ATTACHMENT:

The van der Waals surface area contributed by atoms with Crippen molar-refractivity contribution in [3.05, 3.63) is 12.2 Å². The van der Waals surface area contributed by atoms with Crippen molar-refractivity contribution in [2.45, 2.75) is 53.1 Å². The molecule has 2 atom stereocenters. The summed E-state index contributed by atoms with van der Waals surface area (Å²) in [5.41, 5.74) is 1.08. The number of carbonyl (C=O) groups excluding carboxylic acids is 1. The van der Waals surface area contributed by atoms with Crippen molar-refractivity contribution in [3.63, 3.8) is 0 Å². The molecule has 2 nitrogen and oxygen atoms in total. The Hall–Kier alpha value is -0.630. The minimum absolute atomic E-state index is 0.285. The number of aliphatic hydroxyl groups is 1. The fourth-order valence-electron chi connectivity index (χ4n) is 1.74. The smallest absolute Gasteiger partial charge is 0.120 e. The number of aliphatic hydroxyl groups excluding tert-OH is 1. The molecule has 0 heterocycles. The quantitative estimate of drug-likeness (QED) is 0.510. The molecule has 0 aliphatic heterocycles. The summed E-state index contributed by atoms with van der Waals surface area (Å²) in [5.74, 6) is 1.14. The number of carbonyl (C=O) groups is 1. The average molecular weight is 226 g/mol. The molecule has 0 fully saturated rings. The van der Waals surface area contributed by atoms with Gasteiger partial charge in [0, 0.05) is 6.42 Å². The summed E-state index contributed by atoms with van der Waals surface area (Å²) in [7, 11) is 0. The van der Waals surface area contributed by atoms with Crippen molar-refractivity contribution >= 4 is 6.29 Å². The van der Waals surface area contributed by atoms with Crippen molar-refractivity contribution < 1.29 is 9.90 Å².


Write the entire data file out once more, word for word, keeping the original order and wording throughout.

The van der Waals surface area contributed by atoms with Crippen molar-refractivity contribution in [3.05, 3.63) is 12.2 Å². The van der Waals surface area contributed by atoms with Crippen molar-refractivity contribution in [2.45, 2.75) is 53.1 Å². The molecule has 2 atom stereocenters. The summed E-state index contributed by atoms with van der Waals surface area (Å²) in [5.41, 5.74) is 1.08. The number of carbonyl (C=O) groups excluding carboxylic acids is 1. The van der Waals surface area contributed by atoms with Crippen molar-refractivity contribution in [3.63, 3.8) is 0 Å². The molecule has 2 nitrogen and oxygen atoms in total. The Hall–Kier alpha value is -0.630. The minimum absolute atomic E-state index is 0.285. The number of aliphatic hydroxyl groups is 1. The fourth-order valence-electron chi connectivity index (χ4n) is 1.74. The smallest absolute Gasteiger partial charge is 0.120 e. The number of aliphatic hydroxyl groups excluding tert-OH is 1. The molecule has 0 heterocycles. The quantitative estimate of drug-likeness (QED) is 0.510. The molecule has 0 aliphatic heterocycles. The summed E-state index contributed by atoms with van der Waals surface area (Å²) in [5.74, 6) is 1.14. The number of carbonyl (C=O) groups is 1. The average molecular weight is 226 g/mol. The molecule has 0 fully saturated rings. The van der Waals surface area contributed by atoms with Gasteiger partial charge in [0, 0.05) is 6.42 Å². The summed E-state index contributed by atoms with van der Waals surface area (Å²) in [7, 11) is 0. The van der Waals surface area contributed by atoms with Crippen molar-refractivity contribution >= 4 is 6.29 Å². The van der Waals surface area contributed by atoms with Crippen molar-refractivity contribution < 1.29 is 9.90 Å².